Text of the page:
My name is Megan Hammond and I live in Wooster, OH. For the past 10 years, I have been working at a residential facility for juvenile criminals as a math teacher, Intervention Specialist. These students are challenging, but the growth I see on a regular basis is astounding. Growing up, I always wanted to be a teacher, and I graduated with my Master's Degree in Special Education in 2010. In May 2017, I was hired in at MetroHealth Medical Center, and started in June. I was hired as a Research Assistant, through the Center of Health Research and Policy department for the NIDILRR Model Systems Grant that MetroHealth was just awarded in the fall of 2016.
In July, 2007, I was in a motorcycle accident that severed my spinal cord and left me paralyzed from the upper waist down. Since then, I have grown passionate about proving to people that I can still live a fully independent life and about helping others with acquired disabilities live as independently as possible. This is why I started working toward a MS in Mental Health Counseling, specializing in Career Counseling. I have advocated on behalf of the disability community in Ohio on a national level by participating in United Spinal Association’s Roll on Capitol Hill in 2012 and 2017, and was recently elected as the first Great Lakes Regional Advocacy Coordinator for United Spinal's Grassroots Advocacy Program they are just launching. I also serve as the Vice President for the Northeast Ohio Chapter of United Spinal Association, where we offer education and recreation opportunities for those with spinal cord injuries/disease.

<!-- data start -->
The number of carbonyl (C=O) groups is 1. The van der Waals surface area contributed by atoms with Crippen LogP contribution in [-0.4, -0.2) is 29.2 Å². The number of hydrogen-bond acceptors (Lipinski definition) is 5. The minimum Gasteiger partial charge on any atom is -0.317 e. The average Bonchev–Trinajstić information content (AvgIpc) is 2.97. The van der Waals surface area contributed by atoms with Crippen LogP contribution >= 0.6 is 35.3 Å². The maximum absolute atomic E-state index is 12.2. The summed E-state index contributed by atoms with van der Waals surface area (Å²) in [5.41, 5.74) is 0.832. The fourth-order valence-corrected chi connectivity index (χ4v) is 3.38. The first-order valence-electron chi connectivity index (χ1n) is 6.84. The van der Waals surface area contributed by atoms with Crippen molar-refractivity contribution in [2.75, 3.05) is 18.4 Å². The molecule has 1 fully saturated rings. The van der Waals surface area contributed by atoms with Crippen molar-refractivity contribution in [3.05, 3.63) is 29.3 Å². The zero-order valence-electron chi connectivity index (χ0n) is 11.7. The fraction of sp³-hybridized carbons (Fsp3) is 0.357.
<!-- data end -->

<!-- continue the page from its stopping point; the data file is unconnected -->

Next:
My Blog on having a spinal cord injury
One year ago, I decided to start a blog about my journeys, adventures, mindsets, and struggles. The Wheel Life Blog is meant to be an inspiration to others with physical disabilities. I talk about challenges related to having a spinal cord injury, time management and productivity habits and routines that I use, and how to shift your mindset from a Negative Nancy to a Positive Polly. My hope is that I inspire and motivate others to live an independent life, even after a spinal cord injury. But, these tips and habits can be utilized by others, regardless of ability level.
After my injury, I put on some weight, which I think is a pretty normal thing as depression, anxiety and other factors come into play. About three years ago, I started a health and wellness journey. To date, I have lost 30 pounds, gained a bunch of muscle, but (more importantly) gained so much confidence, courage, and knowledge that has oozed into other areas of my life, including work/career and relationships. I am learning what works for my body and what I can still do. Sure, there are things that I won't be able to do because of my SCI, but there are so many MORE things that I am able to do, and that's what I choose to focus on. I have competed in 5ks where I am the only wheelchair participating (a couple with a few other people in chairs) and workout 5-6 days a week in a gym where (at my time of the day) I am the only wheelchair in there. I do know others in chairs utilize the facility, but not usually when I am there. Mindset is key in anything you do, and I am glad I have learned all the knowledge I have (and still growing) and gained the confidence to put that knowledge to work.